San Francisco Plane Crash: Crew May Have Been at Fault
San Francisco Plane Crash: Crew May Have Been at Fault

A flight from Asia that crashed at the San Francisco Airport could have stemmed from the crew misreading the approach, said a top official with the agency investigating the crash.

Four seconds before the crash, the cockpit crew was alerted that a stall was about to happen. Seconds later, a member of the crew called for a go-around–or an increase in power and height so the plane could abort the landing and try again after looping around.

But by that time it was too late. The plane crashed less than two seconds after the call.

The Asiana Airlines Flight 214 crashed on July 7, with 307 people on board. Two are confirmed dead and 182 others were taken to area hospitals. 

The initial speed that the plane approached the runway with was also “significantly below” 137 knots, which is the target speed for approaching the runway, said Deborah Hersman, chairwoman of the National Transportation Safety Board. The NTSB has several teams studying different aspects of the crash, including the flight data recorder and the cockpit voice recorder.

At the same time, Hersman cautioned that her update is preliminary and that “we will not reach a determination of probable cause in the first few days that we’re on an accident scene.”

“We have a lot more work to do,” she told reporters in an afternoon press conference, including validating the raw data from the recorders. 

The pilots were alerted that they were approaching a stall four seconds prior to the crash. A stick-shaker, or a yoke that the pilots are holding, started vibrating and shaking, said Hersman. One and a half seconds before the crash, a member of the crew called for the go-around, according to the cockpit voice recorder, which records communication between the crew.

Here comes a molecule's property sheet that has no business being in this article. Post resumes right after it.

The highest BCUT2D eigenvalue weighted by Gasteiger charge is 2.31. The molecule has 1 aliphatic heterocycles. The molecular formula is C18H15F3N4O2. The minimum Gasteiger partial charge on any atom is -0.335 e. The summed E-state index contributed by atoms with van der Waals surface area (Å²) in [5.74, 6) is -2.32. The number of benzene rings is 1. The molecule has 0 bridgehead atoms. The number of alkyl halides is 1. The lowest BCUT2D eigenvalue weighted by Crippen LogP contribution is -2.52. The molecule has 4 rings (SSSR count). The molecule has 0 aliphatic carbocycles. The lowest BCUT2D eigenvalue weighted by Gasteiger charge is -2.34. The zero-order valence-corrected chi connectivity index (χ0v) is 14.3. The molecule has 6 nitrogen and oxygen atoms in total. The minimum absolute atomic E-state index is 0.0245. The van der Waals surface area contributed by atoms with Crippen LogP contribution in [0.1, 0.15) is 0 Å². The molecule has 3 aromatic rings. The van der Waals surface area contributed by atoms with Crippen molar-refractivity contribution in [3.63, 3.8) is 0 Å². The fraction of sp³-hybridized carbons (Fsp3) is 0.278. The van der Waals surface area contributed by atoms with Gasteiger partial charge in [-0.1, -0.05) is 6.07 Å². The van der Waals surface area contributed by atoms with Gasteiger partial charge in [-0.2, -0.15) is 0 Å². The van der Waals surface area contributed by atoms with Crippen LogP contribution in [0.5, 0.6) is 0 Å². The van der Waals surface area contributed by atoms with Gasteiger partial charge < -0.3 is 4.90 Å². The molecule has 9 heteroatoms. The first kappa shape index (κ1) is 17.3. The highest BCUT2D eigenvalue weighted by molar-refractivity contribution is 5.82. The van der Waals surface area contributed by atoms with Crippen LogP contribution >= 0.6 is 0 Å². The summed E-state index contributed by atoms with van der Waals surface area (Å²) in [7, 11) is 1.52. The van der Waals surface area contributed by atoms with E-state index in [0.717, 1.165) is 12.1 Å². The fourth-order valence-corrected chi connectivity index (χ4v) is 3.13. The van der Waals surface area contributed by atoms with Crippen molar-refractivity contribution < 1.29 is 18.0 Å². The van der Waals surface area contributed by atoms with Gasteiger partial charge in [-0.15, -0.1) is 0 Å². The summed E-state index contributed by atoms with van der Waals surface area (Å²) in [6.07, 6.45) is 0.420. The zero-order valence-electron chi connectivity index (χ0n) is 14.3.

Go-arounds, also known as aborted landings and missed approaches, can happen in several situations, including being too far down the runway to stop safely, and not being aligned right according to Bruce Landsberg of the Aircraft Owners and Pilots Association. However, “as the accident scenarios prove,” many pilots don’t know how to conduct go-around correctly, he writes in a post on the association’s website.

It’s unclear why the go-around didn’t happen in this case, but there may not have been enough time to increase the speed. There was a call from a crew member to increase speed about seven seconds prior to impact, and the throttles were advanced a few seconds prior to impact. “The engines appear to respond normally,” said Hersman.

One investigative team hopes to interview the crew within the next few days; that team, the operations group, will also look at, among other things, the geography of the airport, the cockpit instruments, the information the crew has to make decisions, and the crews’ experience. 

The human performance investigator, meanwhile, will test the crew members for drug or alcohol use; look at the members’ 72 hours leading up to the crash; and examine factors such as fatigue, sleep disorders, and any medication use. The investigator will look at how the crew worked together and followed procedures as well. 

Earlier in the day, the glide scope, which alerts pilots that the landing approach is not correct, was said to have been off, but according to Hersman that may not have been a factor in the crash.

Investigative teams will also interview plane passengers, document the extensive debris field and seating positions of the injured passengers, and look at the safety belts.

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